In Japanese culture, slurping your ramen is not only accepted, but also encouraged! Serving as the most efficient method of enjoying a bowl of piping hot noodles, it also conveys one’s utmost compliments to chef.
Located at the intersection of Spenard Road and Minnesota Drive, Naruto is dishing out slurp-worthy bowls of Japanese ramen whose authenticity is second only to that of those found in Tokyo backstreets.
Entering Naruto is like stepping into a portal that transports you directly to the Land of the Rising Sun as Naruto is adorned tastefully with countless pieces of Japanese decor from paper lanterns to faux cherry blossoms to old movie posters. The TVs even play anime and Japanese soap operas.
Unlike typical Japanese ramen bars, however, Naruto has several other entree items on the menu aside from ramen. On the single-sheet, laminated menu, one can find several Japanese comfort-food favorites such as katsu (breaded, deep-fried pork or chicken cutlets), katsu with curry over rice, takoyaki (a street food favorite: octopus balls topped with a tangy, savory sauce and Japanese mayonnaise) and chicken tatsuta-age (marinated chicken thigh pieces deep-fried to crispy perfection).
While all of the other menu items are delicious co-stars worthy of a look, Naruto’s ramen is the star of the show.
As a frequent patron, my favorite option is the tonkotsu (pork bone broth) ramen ($11.50). Perhaps the most iconic ramen broth in Japan as well, Naruto’s tonkotsu ramen is an unbelievably sublime experience. Naruto exercises the utmost care when preparing their tonkotsu broth, the most important component of the bowl as they make it in-house. The tonkotsu broth is rich, sumptuous and full of savory, pork flavor. Swimming in the broth are soft, yet springy, ramen noodles which are a far cry from the bricks of instant ramen that are notorious for being dorm room staples; Naruto boils their ramen noodles fresh with every bowl ordered. No corners are cut with the toppings either as Naruto’s tonkotsu ramen is served with the essentials: a slice of chashu pork (tender, marinated pork belly), bean sprouts, a boiled egg stained with soy sauce marinade and a handful of chopped scallions.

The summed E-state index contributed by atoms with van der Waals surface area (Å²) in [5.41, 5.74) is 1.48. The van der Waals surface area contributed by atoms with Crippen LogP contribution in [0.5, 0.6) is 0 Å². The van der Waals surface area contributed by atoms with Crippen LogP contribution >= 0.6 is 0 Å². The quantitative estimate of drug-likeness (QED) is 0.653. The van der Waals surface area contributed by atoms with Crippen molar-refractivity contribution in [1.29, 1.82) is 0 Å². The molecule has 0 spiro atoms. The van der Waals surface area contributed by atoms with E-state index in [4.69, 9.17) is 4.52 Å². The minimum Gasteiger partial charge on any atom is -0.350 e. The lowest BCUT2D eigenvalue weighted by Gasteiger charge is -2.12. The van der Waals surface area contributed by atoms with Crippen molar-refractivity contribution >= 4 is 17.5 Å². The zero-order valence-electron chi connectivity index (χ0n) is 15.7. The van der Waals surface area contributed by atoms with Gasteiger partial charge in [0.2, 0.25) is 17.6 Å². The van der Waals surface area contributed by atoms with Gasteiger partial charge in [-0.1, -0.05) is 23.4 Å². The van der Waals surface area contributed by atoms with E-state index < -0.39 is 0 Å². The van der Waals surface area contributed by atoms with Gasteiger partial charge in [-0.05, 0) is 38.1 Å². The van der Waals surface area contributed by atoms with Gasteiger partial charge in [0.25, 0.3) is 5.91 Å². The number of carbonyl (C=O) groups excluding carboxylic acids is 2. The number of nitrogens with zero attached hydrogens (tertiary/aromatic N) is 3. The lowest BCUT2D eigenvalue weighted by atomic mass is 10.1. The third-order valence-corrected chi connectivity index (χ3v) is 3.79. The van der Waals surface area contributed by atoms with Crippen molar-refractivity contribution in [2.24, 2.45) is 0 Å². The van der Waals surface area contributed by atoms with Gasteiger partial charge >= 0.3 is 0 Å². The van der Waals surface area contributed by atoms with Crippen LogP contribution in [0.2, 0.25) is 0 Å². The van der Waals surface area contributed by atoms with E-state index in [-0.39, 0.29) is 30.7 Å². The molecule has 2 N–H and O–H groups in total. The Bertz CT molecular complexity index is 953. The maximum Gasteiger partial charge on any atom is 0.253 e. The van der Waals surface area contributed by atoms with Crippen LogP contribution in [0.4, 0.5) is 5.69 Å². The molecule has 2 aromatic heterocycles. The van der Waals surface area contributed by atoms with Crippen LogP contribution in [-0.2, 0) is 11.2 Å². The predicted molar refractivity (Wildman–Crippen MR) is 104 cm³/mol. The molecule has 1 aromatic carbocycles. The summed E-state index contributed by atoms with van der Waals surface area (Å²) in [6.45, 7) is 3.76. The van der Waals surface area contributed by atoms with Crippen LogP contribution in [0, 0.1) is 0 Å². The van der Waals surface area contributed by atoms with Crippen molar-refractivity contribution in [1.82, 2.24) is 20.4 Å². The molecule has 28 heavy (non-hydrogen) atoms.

All of these ingredients work in tandem to provide a sinfully delectable bowl of flavors so rich and warm that they melt your core with each slurp.
Naruto features other, equally delicious broth options as well, such as miso, curry and spicy kimchi.
However, for newcomers to Naruto and newcomers to a traditional bowl of ramen, the tonkotsu broth receives my utmost recommendation.
Being a locally-owned business, Naruto takes pride in their quality and it shows. The waitstaff at Naruto are attentive and efficient as they provide customer service that parallels the quality of their food.
In a city where Japanese restaurants that do not primarily specialize in sushi are a rarity to come by, Naruto upholds its status as the frontrunner for that category. Naruto’s atmosphere captures the essence of a traditional ramen bar as the perfect, casual dining experience. Whether you choose to dine with friends, with your significant other or alone after a hard day of work, a bowl of Naruto’s ramen is what your body craves on a cold, Alaskan night.
Just don’t forget to slurp.